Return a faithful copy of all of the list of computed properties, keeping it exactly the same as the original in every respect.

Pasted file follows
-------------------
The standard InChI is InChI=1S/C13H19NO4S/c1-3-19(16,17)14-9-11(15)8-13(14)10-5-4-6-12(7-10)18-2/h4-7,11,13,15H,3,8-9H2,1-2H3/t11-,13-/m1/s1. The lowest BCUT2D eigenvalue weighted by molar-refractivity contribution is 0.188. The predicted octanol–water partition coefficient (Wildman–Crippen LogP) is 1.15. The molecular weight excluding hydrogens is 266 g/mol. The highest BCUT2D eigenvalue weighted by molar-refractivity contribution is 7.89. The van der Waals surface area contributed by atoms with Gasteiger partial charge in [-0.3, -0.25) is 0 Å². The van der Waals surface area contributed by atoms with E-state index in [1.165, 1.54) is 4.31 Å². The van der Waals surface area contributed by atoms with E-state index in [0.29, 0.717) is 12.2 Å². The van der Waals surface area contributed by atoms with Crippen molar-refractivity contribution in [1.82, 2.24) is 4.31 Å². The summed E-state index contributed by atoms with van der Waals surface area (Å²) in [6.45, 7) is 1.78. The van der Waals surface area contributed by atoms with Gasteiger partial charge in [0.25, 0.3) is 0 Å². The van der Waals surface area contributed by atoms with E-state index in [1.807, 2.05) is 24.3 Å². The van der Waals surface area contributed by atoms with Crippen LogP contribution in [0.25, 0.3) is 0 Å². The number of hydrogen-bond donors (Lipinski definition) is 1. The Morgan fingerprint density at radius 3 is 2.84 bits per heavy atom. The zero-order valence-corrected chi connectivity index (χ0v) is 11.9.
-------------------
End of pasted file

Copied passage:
The standard InChI is InChI=1S/C13H19NO4S/c1-3-19(16,17)14-9-11(15)8-13(14)10-5-4-6-12(7-10)18-2/h4-7,11,13,15H,3,8-9H2,1-2H3/t11-,13-/m1/s1. The lowest BCUT2D eigenvalue weighted by molar-refractivity contribution is 0.188. The predicted octanol–water partition coefficient (Wildman–Crippen LogP) is 1.15. The molecular weight excluding hydrogens is 266 g/mol. The highest BCUT2D eigenvalue weighted by molar-refractivity contribution is 7.89. The van der Waals surface area contributed by atoms with Gasteiger partial charge in [-0.3, -0.25) is 0 Å². The van der Waals surface area contributed by atoms with E-state index in [1.165, 1.54) is 4.31 Å². The van der Waals surface area contributed by atoms with E-state index in [0.29, 0.717) is 12.2 Å². The van der Waals surface area contributed by atoms with Crippen molar-refractivity contribution in [1.82, 2.24) is 4.31 Å². The summed E-state index contributed by atoms with van der Waals surface area (Å²) in [6.45, 7) is 1.78. The van der Waals surface area contributed by atoms with Gasteiger partial charge in [0.25, 0.3) is 0 Å². The van der Waals surface area contributed by atoms with E-state index in [1.807, 2.05) is 24.3 Å². The van der Waals surface area contributed by atoms with Crippen LogP contribution in [0.25, 0.3) is 0 Å². The number of hydrogen-bond donors (Lipinski definition) is 1. The Morgan fingerprint density at radius 3 is 2.84 bits per heavy atom. The zero-order valence-corrected chi connectivity index (χ0v) is 11.9.